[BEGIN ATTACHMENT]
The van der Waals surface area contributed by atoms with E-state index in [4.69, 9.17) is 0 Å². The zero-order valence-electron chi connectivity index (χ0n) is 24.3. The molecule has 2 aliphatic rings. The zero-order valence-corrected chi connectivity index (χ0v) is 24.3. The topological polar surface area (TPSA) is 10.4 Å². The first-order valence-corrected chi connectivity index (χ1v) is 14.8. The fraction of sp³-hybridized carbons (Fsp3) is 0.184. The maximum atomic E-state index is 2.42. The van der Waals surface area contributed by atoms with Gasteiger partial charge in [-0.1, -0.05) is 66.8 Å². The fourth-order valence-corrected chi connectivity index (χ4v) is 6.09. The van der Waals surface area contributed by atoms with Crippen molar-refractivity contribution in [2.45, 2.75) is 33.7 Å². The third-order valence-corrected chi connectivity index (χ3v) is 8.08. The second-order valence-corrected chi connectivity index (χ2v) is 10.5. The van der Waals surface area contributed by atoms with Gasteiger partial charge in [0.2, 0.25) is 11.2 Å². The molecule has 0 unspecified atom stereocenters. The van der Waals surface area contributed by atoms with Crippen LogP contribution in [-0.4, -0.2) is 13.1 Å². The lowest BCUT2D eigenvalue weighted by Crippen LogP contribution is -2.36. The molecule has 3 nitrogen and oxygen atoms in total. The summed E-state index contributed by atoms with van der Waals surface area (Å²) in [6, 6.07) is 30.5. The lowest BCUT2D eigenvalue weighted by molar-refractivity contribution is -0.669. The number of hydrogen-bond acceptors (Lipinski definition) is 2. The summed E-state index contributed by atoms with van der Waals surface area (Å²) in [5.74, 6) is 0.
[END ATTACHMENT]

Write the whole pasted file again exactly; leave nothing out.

The van der Waals surface area contributed by atoms with E-state index in [4.69, 9.17) is 0 Å². The zero-order valence-electron chi connectivity index (χ0n) is 24.3. The molecule has 2 aliphatic rings. The zero-order valence-corrected chi connectivity index (χ0v) is 24.3. The topological polar surface area (TPSA) is 10.4 Å². The first-order valence-corrected chi connectivity index (χ1v) is 14.8. The fraction of sp³-hybridized carbons (Fsp3) is 0.184. The maximum atomic E-state index is 2.42. The van der Waals surface area contributed by atoms with Gasteiger partial charge in [-0.1, -0.05) is 66.8 Å². The fourth-order valence-corrected chi connectivity index (χ4v) is 6.09. The van der Waals surface area contributed by atoms with Crippen molar-refractivity contribution in [2.45, 2.75) is 33.7 Å². The third-order valence-corrected chi connectivity index (χ3v) is 8.08. The second-order valence-corrected chi connectivity index (χ2v) is 10.5. The van der Waals surface area contributed by atoms with Gasteiger partial charge in [0.2, 0.25) is 11.2 Å². The molecule has 0 unspecified atom stereocenters. The van der Waals surface area contributed by atoms with Crippen LogP contribution in [-0.4, -0.2) is 13.1 Å². The lowest BCUT2D eigenvalue weighted by Crippen LogP contribution is -2.36. The molecule has 3 nitrogen and oxygen atoms in total. The summed E-state index contributed by atoms with van der Waals surface area (Å²) in [6, 6.07) is 30.5. The lowest BCUT2D eigenvalue weighted by molar-refractivity contribution is -0.669. The number of hydrogen-bond acceptors (Lipinski definition) is 2. The summed E-state index contributed by atoms with van der Waals surface area (Å²) in [5.74, 6) is 0.